Next, the code gets a reference to the current Windows principal. This is the user who is running the application, the impersonated user, switching the security context from the ASP.NET process account. The Page class in ASP.NET has a User property that returns an IPrincipal object directly so you don t have to use .NET Framework classes. The code then uses the Identity property to get the associated WindowsIdentity object, casting the IIdentity object returned from the Identity property to a WindowsIdentity object. It also instantiates a WindowsImpersonationContext object that we ll use later to revert the impersonation:


Dim prin As IPrincipal = Me.User

Dim iden As WindowsIdentity = _

     DirectCast(prin.Identity, WindowsIdentity)

Dim wic As WindowsImpersonationContext = Nothing


The code below calls the identity s Impersonate method, which kicks in the impersonation. It returns a WindowsImpersonationContext object used later to undo the impersonation:


wic = iden.Impersonate


Now the code in the page is running with the impersonated user s security context. It once again writes the user s name, which is no longer the ASP.NET process context. While still impersonating the user, it creates a text file in the user s My Documents directory:


Response.Output.Write("<h4>Impersonating {0}</h4>", _


Dim path As String = _

     Environment.GetFolderPath( _

     Environment.SpecialFolder.MyDocuments) & "\text.txt"

File.WriteAllText(path, "Hello from " _

     & WindowsIdentity.GetCurrent.Name)


In the Finally block the code calls the WindowsImpersonationContext s sole custom method, Undo. This reverts the security context of the application to the ASP.NET process account. It once again writes out the current user s name to prove that the security context is once again that of the ASP.NET process account:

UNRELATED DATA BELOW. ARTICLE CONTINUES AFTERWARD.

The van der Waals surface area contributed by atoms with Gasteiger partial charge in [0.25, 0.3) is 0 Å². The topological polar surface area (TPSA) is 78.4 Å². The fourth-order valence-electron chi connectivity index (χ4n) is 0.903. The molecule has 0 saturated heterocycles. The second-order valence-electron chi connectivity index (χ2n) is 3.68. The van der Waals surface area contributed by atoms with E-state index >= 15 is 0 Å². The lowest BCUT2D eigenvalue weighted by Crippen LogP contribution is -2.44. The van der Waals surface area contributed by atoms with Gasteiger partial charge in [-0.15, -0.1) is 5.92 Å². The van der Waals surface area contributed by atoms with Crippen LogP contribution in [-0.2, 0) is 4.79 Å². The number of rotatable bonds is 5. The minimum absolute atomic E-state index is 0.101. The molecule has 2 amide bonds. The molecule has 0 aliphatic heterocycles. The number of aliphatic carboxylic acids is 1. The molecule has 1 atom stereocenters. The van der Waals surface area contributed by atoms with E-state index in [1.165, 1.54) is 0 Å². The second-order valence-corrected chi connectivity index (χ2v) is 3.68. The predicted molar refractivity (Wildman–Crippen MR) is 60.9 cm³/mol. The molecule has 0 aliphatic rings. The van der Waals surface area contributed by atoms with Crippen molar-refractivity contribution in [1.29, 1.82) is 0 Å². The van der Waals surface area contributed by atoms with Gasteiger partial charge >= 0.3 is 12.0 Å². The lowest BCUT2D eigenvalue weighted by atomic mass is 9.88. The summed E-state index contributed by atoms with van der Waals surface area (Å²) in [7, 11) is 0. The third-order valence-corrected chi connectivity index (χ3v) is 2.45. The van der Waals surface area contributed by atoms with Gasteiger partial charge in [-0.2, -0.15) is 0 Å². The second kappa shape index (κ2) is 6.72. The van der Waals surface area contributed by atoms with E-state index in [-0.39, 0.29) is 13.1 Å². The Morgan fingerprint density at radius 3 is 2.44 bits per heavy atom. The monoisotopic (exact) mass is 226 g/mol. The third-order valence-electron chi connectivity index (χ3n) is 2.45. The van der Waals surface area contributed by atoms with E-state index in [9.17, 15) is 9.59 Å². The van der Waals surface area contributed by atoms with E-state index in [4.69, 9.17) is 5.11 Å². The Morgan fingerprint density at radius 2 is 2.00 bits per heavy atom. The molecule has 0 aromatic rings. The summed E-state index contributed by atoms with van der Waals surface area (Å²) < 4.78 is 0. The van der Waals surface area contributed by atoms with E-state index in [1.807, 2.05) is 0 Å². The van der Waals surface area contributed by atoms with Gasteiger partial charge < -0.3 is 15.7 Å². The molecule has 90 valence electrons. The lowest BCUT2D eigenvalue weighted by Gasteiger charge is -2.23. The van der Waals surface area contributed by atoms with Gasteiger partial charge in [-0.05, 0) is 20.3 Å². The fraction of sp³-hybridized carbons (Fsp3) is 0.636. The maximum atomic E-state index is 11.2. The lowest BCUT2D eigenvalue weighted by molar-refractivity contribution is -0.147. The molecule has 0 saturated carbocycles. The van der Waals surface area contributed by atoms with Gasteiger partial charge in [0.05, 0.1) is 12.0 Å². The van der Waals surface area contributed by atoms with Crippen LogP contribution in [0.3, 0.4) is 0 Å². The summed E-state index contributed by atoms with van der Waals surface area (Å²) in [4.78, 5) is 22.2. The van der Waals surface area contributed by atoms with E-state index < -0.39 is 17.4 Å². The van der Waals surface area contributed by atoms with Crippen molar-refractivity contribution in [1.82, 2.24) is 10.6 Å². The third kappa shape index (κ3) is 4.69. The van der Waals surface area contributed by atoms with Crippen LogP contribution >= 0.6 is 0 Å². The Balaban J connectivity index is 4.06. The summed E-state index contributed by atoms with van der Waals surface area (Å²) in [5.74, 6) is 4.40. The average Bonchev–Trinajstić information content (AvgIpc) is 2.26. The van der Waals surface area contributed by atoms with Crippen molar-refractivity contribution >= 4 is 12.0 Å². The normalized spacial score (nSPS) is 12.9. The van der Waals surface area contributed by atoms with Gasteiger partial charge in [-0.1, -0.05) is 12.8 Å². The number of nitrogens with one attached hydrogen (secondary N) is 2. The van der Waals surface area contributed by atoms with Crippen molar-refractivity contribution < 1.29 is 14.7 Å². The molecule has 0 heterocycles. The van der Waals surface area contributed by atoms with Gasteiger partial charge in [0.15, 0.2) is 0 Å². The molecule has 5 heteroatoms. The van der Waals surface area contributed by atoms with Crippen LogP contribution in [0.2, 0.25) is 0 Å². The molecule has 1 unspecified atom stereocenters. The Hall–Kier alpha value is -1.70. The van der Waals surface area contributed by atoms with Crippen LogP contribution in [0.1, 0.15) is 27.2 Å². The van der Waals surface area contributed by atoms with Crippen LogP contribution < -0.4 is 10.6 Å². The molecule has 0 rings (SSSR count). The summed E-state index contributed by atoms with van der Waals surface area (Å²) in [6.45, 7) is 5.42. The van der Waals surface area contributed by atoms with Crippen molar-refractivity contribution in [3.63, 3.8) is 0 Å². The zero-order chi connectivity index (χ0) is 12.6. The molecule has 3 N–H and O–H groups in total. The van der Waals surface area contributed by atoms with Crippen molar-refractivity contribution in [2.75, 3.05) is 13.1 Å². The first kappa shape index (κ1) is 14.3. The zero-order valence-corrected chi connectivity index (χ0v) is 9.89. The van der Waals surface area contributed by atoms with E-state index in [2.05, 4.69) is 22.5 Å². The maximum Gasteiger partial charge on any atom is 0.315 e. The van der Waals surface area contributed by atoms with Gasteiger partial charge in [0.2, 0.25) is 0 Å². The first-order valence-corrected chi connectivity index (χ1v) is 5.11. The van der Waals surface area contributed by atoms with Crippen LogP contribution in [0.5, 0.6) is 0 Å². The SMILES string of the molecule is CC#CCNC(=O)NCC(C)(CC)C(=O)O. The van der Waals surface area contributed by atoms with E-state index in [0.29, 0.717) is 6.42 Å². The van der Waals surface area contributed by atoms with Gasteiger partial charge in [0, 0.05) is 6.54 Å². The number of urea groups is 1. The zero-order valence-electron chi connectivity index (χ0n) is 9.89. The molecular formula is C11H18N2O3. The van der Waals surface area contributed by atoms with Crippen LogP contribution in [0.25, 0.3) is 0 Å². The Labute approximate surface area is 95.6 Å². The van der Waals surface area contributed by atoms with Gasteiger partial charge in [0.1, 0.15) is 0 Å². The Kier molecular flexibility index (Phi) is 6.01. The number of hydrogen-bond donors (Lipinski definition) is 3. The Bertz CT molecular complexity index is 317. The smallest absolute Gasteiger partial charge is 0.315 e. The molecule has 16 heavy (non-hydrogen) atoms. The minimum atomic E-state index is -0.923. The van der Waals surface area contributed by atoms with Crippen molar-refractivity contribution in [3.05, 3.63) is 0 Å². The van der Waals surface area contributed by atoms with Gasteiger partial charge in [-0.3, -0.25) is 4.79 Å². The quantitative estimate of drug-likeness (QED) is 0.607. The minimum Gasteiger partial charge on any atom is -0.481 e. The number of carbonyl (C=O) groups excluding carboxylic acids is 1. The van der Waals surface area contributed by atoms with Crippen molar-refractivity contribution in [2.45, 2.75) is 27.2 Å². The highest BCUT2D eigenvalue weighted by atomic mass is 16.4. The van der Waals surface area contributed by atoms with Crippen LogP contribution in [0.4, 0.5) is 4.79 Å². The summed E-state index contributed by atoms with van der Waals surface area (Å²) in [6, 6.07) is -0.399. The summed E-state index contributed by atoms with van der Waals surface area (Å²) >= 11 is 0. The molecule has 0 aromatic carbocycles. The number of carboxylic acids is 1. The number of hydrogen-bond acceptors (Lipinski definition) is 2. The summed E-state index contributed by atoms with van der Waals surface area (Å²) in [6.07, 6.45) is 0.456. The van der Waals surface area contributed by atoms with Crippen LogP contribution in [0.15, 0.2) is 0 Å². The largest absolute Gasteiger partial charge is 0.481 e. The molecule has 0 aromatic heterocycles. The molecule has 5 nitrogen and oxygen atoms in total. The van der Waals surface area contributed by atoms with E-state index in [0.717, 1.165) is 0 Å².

End Try

Response.Output.Write("<h4>Current identity: {0}</h4>", _



For fun, go ahead and run the application in Visual Studio, which uses Cassini by default. You ll find that you as the logged in user are displayed as both the current identity and the impersonated user. What a concept, impersonating yourself! Then try it for real. Use your favorite Web browser it doesn t have to be Internet Explorer, as long as it is a recent version of the browser and enter this URL:




You should see the page as shown above.


Now check the file that the page created while impersonating you. In Windows Explorer navigate to your My Documents directory and look for the text.txt file. Open it in Notepad or another text editor to see the content, which, when I ran it is:


Hello from RIVERCHASER\donkiely


But there s more to this than just some content. To prove that donkiely actually created and owns the file, open Windows Explorer. Right-click the file and select Properties from the pop-up menu. Select the Security tab and click the Advanced button in the lower right of the dialog box. This opens the Advanced Security Settings dialog box. Select the Owner tab and see that the impersonated user owns the file, rather than the ASP.NET process account (which wouldn t be able to write to my My Documents directory, anyway).


Impersonation is a powerful technique! You won t want to use it often because it is fraught with potential security risk, allowing a Web application to do things on a server as a user that is presumably more powerful than the ASP.NET process account. But when you need it, it can add some nice capabilities to your Web applications.


Don Kiely, MVP, MCSD, is a senior technology consultant, building custom applications as well as providing business and technology consulting services. His development work involves tools such as SQL Server, Visual Basic, C#, ASP.NET, and Microsoft Office. He writes regularly for several trade journals, and trains developers in database and .NET technologies. You can reach Don at mailto:do[email protected] and read his blog at http://www.sqljunkies.com/weblog/donkiely/.





Hide comments


  • Allowed HTML tags: <em> <strong> <blockquote> <br> <p>

Plain text

  • No HTML tags allowed.
  • Web page addresses and e-mail addresses turn into links automatically.
  • Lines and paragraphs break automatically.